Chelmsford
(978) 441-9241

Newburyport
(978) 463-0086

Lawrence
(978) 552-3194


Blog

If you observe that your toenails have developed a blue or grayish hue, you may have what is referred to as poor circulation. Since the feet are typically the first area of the body where this condition is noticed, a blue or gray tinge is generally a good indicator that circulation concerns exist. There may be several reasons for this ailment to occur, and these may include a sedentary lifestyle, type 2 diabetes, or obesity. Consistent movement during the day, such as standing or walking, can help in allowing the arteries to freely carry blood and oxygen. Common symptoms that may be experienced can include a weakened pulse, cold sensations in the feet, or you may notice discolored skin. There are avenues that can be implemented to help poor circulation, including smoking cessation, incorporating exercise into your daily routine, and wearing comfortable shoes. If you would like information about poor circulation, please schedule a consultation with a podiatrist to discuss the best preventative techniques that are right for you.

While poor circulation itself isn’t a condition; it is a symptom of another underlying health condition you may have. If you have any concerns with poor circulation in your feet contact one of our podiatrists of New England Foot and Ankle. Our doctors will treat your foot and ankle needs.

Poor Circulation in the Feet

Peripheral artery disease (PAD) can potentially lead to poor circulation in the lower extremities. PAD is a condition that causes the blood vessels and arteries to narrow. In a linked condition called atherosclerosis, the arteries stiffen up due to a buildup of plaque in the arteries and blood vessels. These two conditions can cause a decrease in the amount of blood that flows to your extremities, therefore resulting in pain.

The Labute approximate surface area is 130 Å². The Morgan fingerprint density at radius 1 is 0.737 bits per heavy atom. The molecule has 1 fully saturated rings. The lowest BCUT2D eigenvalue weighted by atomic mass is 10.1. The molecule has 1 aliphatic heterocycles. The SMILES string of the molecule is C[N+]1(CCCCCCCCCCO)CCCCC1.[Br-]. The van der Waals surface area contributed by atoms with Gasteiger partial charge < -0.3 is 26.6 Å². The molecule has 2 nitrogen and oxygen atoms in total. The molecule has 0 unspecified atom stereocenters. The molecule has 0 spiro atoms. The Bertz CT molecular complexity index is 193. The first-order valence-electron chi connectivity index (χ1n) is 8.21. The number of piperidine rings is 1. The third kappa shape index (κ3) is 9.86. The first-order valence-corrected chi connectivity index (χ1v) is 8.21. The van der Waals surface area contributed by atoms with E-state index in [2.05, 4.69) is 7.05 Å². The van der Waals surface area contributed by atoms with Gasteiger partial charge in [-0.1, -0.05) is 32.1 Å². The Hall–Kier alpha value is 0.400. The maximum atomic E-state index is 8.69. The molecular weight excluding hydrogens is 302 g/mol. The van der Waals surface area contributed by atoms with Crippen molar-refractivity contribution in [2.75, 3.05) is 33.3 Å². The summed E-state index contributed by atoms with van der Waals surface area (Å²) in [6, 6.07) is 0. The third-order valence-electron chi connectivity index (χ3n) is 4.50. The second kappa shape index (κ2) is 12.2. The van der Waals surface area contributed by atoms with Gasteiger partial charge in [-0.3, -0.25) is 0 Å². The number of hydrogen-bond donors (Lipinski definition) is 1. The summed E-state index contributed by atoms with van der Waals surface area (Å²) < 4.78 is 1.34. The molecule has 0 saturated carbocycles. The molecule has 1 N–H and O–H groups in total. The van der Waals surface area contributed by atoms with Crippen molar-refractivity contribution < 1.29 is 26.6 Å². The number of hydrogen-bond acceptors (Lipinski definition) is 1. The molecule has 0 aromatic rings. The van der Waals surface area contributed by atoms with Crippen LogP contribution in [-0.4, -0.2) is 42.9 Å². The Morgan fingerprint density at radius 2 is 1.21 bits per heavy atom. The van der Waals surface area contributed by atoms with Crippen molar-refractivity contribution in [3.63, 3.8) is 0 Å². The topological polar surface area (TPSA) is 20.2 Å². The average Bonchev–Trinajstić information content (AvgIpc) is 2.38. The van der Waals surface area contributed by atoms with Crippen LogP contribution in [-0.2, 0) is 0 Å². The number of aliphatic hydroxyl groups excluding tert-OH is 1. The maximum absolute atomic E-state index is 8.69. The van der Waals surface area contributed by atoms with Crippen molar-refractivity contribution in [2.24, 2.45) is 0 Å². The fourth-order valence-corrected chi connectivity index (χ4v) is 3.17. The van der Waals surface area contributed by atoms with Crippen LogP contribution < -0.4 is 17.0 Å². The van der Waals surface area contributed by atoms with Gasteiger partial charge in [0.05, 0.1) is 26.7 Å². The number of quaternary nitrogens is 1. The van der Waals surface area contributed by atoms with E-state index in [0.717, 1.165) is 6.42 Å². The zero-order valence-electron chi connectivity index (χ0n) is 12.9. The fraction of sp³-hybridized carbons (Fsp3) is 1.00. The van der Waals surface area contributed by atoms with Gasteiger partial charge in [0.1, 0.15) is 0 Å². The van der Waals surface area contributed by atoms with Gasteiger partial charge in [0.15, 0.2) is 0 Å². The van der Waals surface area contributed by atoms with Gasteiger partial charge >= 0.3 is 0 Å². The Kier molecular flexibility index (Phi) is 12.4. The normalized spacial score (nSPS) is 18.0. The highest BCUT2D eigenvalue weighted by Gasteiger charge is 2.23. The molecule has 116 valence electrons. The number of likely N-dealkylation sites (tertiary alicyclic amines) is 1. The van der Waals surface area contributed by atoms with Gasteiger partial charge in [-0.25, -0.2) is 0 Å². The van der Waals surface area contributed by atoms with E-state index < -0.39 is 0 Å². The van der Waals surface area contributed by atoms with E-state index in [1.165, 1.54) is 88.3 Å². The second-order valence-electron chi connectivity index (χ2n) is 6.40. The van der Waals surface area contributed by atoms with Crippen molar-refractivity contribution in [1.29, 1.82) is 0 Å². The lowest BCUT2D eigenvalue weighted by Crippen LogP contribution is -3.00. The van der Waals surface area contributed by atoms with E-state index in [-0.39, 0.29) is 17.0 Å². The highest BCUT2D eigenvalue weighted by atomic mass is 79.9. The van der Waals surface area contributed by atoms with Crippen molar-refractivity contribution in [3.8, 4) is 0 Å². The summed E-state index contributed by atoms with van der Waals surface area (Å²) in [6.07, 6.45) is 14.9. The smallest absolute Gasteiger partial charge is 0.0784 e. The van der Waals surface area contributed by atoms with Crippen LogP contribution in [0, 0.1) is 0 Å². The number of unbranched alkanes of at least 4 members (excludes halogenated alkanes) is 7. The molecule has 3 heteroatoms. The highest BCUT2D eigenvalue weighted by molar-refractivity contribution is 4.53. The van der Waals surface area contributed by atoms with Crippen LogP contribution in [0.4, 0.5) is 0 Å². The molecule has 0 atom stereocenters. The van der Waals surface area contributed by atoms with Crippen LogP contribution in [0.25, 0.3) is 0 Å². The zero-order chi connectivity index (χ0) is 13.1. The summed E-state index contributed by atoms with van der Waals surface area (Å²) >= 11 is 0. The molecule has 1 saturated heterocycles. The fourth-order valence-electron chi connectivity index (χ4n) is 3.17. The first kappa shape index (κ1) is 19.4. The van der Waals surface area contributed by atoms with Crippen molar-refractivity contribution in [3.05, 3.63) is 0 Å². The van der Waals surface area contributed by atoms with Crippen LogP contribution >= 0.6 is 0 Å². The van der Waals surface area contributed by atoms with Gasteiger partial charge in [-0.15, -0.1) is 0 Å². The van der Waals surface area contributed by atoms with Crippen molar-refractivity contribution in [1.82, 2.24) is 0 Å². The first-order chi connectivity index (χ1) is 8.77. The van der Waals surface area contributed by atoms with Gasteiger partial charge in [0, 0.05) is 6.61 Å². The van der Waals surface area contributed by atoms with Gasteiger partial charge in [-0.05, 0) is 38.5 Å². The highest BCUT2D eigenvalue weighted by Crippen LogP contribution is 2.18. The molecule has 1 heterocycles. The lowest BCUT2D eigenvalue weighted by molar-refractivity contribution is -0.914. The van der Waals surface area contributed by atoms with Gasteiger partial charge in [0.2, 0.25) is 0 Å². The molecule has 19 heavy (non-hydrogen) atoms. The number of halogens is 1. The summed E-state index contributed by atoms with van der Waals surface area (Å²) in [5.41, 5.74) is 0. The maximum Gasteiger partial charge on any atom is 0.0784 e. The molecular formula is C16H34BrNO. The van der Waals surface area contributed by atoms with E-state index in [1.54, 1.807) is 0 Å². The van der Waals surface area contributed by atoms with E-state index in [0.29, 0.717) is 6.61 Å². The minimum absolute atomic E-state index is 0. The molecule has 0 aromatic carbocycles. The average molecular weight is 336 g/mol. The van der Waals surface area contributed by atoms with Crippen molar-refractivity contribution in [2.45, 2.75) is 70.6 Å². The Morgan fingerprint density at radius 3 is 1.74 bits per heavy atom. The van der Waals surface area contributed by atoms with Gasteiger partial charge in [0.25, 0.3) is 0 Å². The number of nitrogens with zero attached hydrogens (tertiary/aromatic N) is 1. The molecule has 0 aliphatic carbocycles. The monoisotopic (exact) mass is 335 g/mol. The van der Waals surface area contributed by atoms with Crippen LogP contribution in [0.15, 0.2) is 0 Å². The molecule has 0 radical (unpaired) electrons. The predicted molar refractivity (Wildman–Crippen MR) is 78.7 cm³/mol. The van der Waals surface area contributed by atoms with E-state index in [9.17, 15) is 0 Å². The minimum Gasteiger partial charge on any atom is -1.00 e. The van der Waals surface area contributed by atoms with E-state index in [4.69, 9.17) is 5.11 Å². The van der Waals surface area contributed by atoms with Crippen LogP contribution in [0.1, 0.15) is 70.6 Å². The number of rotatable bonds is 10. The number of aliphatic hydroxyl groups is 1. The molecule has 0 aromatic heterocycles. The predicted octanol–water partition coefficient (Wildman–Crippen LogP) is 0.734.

Symptoms:

Some of the most common symptoms of poor circulation are:

  • Numbness
  • Tingling
  • Throbbing or stinging pain in limbs
  • Pain
  • Muscle Cramps

Treatment for poor circulation often depends on the underlying condition that causes it. Methods for treatment may include insulin for diabetes, special exercise programs, surgery for varicose veins, or compression socks for swollen legs.

As always, see a podiatrist as he or she will assist in finding a regimen that suits you. A podiatrist can also prescribe you any needed medication. 

If you have any questions, please feel free to contact one of our offices located in Chelmsford, Newburyport, and Lawrence, MA. We offer the newest diagnostic and treatment technologies for all your foot care needs.

Read more about Causes, Symptoms, and Treatment of Poor Blood Circulation in the Feet

The feet are the foundation of the body, and the majority of runners are aware of the importance of choosing to wear proper running shoes. It’s helpful to be aware of your foot’s shape, as this will aid in buying shoes that fit properly. Shoes with added stability are often purchased by runners who have flat feet, and runners with exceptionally high arches are prone to choose shoes that have additional padding. Typically, most runners will go up half a size when buying running shoes, which will allow ample room for the toes to move about. When the right shoes are chosen that are a perfect fit for your feet, the sport of running may be enjoyed to its fullest extent.